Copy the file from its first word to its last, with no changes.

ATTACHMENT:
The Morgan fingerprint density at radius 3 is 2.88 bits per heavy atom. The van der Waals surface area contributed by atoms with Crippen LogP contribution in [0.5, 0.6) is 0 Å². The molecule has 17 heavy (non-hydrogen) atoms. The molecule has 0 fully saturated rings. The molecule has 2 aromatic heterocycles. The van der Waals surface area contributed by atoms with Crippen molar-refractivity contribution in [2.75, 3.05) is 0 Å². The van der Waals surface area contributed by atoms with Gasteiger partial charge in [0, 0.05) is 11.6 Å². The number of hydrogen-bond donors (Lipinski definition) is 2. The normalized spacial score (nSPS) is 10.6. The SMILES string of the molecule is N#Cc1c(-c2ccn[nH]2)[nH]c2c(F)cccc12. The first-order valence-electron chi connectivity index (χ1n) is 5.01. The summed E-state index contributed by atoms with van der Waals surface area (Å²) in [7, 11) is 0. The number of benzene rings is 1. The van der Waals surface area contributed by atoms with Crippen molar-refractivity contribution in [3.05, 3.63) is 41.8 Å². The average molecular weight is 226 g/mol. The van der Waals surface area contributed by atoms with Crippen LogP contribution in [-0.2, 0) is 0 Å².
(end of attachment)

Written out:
The Morgan fingerprint density at radius 3 is 2.88 bits per heavy atom. The van der Waals surface area contributed by atoms with Crippen LogP contribution in [0.5, 0.6) is 0 Å². The molecule has 17 heavy (non-hydrogen) atoms. The molecule has 0 fully saturated rings. The molecule has 2 aromatic heterocycles. The van der Waals surface area contributed by atoms with Crippen molar-refractivity contribution in [2.75, 3.05) is 0 Å². The van der Waals surface area contributed by atoms with Gasteiger partial charge in [0, 0.05) is 11.6 Å². The number of hydrogen-bond donors (Lipinski definition) is 2. The normalized spacial score (nSPS) is 10.6. The SMILES string of the molecule is N#Cc1c(-c2ccn[nH]2)[nH]c2c(F)cccc12. The first-order valence-electron chi connectivity index (χ1n) is 5.01. The summed E-state index contributed by atoms with van der Waals surface area (Å²) in [7, 11) is 0. The number of benzene rings is 1. The van der Waals surface area contributed by atoms with Crippen molar-refractivity contribution in [3.05, 3.63) is 41.8 Å². The average molecular weight is 226 g/mol. The van der Waals surface area contributed by atoms with Crippen LogP contribution in [-0.2, 0) is 0 Å².